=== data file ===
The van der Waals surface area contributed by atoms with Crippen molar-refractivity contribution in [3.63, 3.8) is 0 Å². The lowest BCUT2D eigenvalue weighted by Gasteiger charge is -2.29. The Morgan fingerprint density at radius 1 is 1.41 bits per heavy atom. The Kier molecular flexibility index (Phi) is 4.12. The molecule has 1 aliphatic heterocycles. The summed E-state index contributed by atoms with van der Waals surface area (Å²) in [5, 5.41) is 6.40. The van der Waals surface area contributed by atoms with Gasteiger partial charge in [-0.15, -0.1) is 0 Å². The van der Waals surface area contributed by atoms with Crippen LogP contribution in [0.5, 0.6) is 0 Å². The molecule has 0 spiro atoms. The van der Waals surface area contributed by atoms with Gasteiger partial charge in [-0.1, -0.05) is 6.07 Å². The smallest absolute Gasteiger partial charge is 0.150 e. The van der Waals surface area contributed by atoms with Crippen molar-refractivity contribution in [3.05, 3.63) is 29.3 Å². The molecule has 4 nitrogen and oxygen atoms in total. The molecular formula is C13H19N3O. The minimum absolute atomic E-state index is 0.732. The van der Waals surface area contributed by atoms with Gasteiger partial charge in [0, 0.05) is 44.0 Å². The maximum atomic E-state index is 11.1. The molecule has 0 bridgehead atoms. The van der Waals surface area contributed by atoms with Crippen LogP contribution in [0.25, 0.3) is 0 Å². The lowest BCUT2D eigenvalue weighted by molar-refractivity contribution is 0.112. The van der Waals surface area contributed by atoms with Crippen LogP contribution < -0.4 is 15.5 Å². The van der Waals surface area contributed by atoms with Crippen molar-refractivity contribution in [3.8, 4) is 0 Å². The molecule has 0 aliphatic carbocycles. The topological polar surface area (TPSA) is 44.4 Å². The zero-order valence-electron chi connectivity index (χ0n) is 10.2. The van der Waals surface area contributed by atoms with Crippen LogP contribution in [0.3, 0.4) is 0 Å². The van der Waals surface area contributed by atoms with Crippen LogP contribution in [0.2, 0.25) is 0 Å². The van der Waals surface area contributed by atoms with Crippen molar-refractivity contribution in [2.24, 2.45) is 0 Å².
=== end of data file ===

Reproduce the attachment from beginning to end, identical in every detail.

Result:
The van der Waals surface area contributed by atoms with Crippen molar-refractivity contribution in [3.63, 3.8) is 0 Å². The lowest BCUT2D eigenvalue weighted by Gasteiger charge is -2.29. The Morgan fingerprint density at radius 1 is 1.41 bits per heavy atom. The Kier molecular flexibility index (Phi) is 4.12. The molecule has 1 aliphatic heterocycles. The summed E-state index contributed by atoms with van der Waals surface area (Å²) in [5, 5.41) is 6.40. The van der Waals surface area contributed by atoms with Gasteiger partial charge in [-0.15, -0.1) is 0 Å². The van der Waals surface area contributed by atoms with Crippen LogP contribution in [0.5, 0.6) is 0 Å². The molecule has 0 spiro atoms. The van der Waals surface area contributed by atoms with Gasteiger partial charge in [-0.1, -0.05) is 6.07 Å². The smallest absolute Gasteiger partial charge is 0.150 e. The van der Waals surface area contributed by atoms with Crippen molar-refractivity contribution in [3.05, 3.63) is 29.3 Å². The molecule has 4 nitrogen and oxygen atoms in total. The molecular formula is C13H19N3O. The minimum absolute atomic E-state index is 0.732. The van der Waals surface area contributed by atoms with Gasteiger partial charge in [0, 0.05) is 44.0 Å². The maximum atomic E-state index is 11.1. The molecule has 0 bridgehead atoms. The van der Waals surface area contributed by atoms with Crippen LogP contribution in [0.25, 0.3) is 0 Å². The lowest BCUT2D eigenvalue weighted by molar-refractivity contribution is 0.112. The van der Waals surface area contributed by atoms with Crippen LogP contribution < -0.4 is 15.5 Å². The van der Waals surface area contributed by atoms with Crippen molar-refractivity contribution in [3.8, 4) is 0 Å². The molecule has 0 aliphatic carbocycles. The topological polar surface area (TPSA) is 44.4 Å². The zero-order valence-electron chi connectivity index (χ0n) is 10.2. The van der Waals surface area contributed by atoms with Crippen LogP contribution in [0.3, 0.4) is 0 Å². The van der Waals surface area contributed by atoms with Crippen LogP contribution in [0.2, 0.25) is 0 Å². The van der Waals surface area contributed by atoms with Crippen molar-refractivity contribution in [2.24, 2.45) is 0 Å².